If I could think of one word to describe the changes with Ebony in the last few years, it would be evolutionary.
In 2009, the magazine’s parent company Johnson Publishing Company (JPC) was rumored to be on the verge of financial collapse. In 2010, JPC sold their historic Chicago headquarters, named Amy DuBois Barnett as editor-in-chief, launched an iPad app to celebrate their 65th anniversary, and hired former White House Social Secretary Desirée Rogers as CEO of JPC. 2011 marked more big changes for Ebony, including releasing another iPad app, appointing Kierna Mayo as editorial director, digital, and tapping former ESQUIRE art director Darhil Crooks to completely revamp the print magazine’s design from cover-to-cover. (Crooks is now Creative Director at Ebony.)
Now, Ebony has debuted their new website redesign which complements and strengthens the magazine’s visual theme while bringing the brand into the 21st century.
“The relaunch and redesign of EBONY.com represents a true extension of our brand,” said Barnett in a recent press release. The homepage’s full width background slideshow features the stories of the day while also providing a focal point for the user. New content categories for the website are featured in the site’s primary navigation, and the left and right columns on the homepage feature the top stories of the day. Photos and videos are heavily used throughout the website, and fonts like Trade Gothic and Brunel further tie the website’s identity to the print magazine.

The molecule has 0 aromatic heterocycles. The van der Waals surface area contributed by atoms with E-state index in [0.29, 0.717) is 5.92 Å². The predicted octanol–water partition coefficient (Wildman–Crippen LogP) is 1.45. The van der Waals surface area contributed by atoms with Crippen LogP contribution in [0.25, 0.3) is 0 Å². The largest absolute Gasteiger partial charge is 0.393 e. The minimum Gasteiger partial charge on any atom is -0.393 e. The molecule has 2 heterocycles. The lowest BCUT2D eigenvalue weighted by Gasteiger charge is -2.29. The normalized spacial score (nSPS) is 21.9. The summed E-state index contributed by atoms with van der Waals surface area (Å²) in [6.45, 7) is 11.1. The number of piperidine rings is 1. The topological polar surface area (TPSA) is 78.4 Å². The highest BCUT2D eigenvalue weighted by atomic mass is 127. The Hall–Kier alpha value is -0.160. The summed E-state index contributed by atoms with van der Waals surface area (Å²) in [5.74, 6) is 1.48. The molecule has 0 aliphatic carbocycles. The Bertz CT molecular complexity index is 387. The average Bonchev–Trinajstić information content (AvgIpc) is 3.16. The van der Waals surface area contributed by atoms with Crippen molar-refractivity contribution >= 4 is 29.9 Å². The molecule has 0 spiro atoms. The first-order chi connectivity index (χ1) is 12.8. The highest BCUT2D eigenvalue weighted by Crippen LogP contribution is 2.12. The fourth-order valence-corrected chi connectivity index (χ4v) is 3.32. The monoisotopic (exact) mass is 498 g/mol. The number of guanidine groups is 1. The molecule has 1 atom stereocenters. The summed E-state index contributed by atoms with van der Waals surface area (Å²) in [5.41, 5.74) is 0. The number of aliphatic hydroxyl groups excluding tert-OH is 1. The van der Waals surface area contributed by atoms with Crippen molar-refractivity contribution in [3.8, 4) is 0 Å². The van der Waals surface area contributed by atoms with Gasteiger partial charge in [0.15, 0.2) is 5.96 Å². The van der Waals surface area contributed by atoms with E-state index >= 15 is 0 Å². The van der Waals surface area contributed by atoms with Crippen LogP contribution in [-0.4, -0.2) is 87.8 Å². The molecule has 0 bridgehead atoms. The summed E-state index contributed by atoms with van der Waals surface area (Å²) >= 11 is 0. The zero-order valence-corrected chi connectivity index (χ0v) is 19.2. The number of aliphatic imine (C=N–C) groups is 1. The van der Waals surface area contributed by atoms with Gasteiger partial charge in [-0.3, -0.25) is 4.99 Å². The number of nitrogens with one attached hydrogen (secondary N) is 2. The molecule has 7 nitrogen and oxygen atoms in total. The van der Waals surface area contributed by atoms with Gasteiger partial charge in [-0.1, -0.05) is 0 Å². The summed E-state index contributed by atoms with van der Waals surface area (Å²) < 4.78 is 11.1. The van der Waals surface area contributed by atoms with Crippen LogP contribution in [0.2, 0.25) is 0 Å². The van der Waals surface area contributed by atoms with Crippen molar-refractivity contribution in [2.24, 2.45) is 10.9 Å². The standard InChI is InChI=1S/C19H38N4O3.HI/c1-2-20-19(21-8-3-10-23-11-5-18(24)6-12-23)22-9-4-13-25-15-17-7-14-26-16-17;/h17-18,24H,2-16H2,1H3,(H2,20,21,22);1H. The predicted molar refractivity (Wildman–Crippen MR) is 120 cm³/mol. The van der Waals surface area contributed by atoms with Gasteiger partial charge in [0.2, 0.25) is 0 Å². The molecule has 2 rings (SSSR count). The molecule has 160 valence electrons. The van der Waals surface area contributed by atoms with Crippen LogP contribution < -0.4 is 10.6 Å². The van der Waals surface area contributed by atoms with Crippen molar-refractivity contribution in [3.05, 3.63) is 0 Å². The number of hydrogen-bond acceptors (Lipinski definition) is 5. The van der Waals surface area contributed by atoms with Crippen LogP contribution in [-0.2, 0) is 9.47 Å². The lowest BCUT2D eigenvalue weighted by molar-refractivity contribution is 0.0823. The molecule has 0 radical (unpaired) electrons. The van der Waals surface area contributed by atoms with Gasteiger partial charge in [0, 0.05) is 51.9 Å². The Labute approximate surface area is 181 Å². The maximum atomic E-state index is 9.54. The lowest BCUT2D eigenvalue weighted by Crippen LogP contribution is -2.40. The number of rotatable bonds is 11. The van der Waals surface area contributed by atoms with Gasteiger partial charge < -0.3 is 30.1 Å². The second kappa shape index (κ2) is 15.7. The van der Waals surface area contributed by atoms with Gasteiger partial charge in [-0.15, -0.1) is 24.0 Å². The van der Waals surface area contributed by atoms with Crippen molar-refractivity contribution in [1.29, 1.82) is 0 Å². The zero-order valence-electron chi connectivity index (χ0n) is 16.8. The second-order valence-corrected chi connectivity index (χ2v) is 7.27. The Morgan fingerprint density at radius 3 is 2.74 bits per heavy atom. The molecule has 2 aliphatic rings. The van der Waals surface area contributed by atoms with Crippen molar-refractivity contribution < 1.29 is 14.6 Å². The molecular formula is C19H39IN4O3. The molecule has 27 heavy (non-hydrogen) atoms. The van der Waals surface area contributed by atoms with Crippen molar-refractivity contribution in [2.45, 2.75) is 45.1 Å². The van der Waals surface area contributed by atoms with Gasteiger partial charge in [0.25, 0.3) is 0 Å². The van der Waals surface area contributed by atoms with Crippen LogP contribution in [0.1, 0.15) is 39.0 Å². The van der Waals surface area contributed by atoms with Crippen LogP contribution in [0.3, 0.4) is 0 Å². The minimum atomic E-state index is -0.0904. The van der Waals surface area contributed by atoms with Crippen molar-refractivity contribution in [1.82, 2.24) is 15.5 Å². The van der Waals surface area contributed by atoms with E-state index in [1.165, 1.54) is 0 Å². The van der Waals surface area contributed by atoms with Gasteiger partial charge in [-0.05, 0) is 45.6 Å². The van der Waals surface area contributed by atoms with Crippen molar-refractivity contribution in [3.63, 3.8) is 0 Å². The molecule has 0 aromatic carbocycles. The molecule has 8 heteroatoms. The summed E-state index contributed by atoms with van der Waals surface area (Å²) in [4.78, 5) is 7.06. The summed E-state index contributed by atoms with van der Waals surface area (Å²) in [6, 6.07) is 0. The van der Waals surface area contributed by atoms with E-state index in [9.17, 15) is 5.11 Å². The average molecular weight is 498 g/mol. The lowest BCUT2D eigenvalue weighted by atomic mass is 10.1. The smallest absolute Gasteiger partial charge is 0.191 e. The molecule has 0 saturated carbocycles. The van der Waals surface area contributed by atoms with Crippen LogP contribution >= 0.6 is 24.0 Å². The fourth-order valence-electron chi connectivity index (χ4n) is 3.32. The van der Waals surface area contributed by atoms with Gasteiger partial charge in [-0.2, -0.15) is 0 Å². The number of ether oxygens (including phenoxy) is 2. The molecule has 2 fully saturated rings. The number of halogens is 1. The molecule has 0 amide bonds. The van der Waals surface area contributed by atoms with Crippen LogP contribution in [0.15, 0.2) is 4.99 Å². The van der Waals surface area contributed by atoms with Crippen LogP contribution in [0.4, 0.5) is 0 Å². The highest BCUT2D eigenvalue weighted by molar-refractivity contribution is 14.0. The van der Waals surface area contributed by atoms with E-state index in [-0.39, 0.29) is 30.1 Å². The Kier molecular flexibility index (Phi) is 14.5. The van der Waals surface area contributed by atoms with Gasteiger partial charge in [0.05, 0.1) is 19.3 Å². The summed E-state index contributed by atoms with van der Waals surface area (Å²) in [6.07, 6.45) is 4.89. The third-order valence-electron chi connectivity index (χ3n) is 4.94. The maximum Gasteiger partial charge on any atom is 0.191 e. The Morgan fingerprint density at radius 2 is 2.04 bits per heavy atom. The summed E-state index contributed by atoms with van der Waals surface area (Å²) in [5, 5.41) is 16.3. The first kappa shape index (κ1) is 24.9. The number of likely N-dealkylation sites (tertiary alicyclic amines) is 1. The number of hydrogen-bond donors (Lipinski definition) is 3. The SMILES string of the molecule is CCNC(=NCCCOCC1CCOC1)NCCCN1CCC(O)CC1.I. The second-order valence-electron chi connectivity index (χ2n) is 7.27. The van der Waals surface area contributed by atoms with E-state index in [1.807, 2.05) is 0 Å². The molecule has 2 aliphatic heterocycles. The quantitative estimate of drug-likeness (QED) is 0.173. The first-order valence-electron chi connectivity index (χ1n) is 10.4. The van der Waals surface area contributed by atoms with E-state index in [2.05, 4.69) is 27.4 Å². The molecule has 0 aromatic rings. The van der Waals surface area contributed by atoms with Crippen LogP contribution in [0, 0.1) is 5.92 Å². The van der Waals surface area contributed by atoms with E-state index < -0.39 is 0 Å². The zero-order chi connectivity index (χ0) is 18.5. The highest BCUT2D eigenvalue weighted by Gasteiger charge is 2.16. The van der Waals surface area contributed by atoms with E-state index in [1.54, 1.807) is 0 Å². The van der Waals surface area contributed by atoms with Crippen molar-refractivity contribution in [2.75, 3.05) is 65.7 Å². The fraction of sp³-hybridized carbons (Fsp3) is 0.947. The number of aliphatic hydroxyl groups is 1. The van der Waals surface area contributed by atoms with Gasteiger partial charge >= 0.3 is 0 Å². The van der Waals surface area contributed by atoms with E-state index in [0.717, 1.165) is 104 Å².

Each story on the Ebony website includes comments powered by Disqus, as well as the ability to share articles via Twitter using one of six custom hashtags (#EBONYOnPoint, #EBONYWhoa, #EBONYNot, #EBONYOoh, #EBONYSMH, #EBONYGreatRead). Stories also include links to share content on Facebook or via email.
The new website redesign was handled by Code and Theory, the design and development team behind media websites like Engadget, Vogue and IAC’s The Daily Beast. While there are still some features missing from the site (e.g., no search functionality), I’m sure Ebony will start to incorporate more modern elements into their site while keeping their loyal print audience engaged.
What are your thoughts on the magazine’s new website redesign?
- Does WaPo's "Know More" Blog Represent the New Journalism?
- App Updates: Buzzfeed, Boston Globe, and More Build-Your-Own News
- Vox Media: The Company That Did Beautiful Longform Storytelling Before 'Snow Fall'
- Ready to Share: Packaging Your Digital Content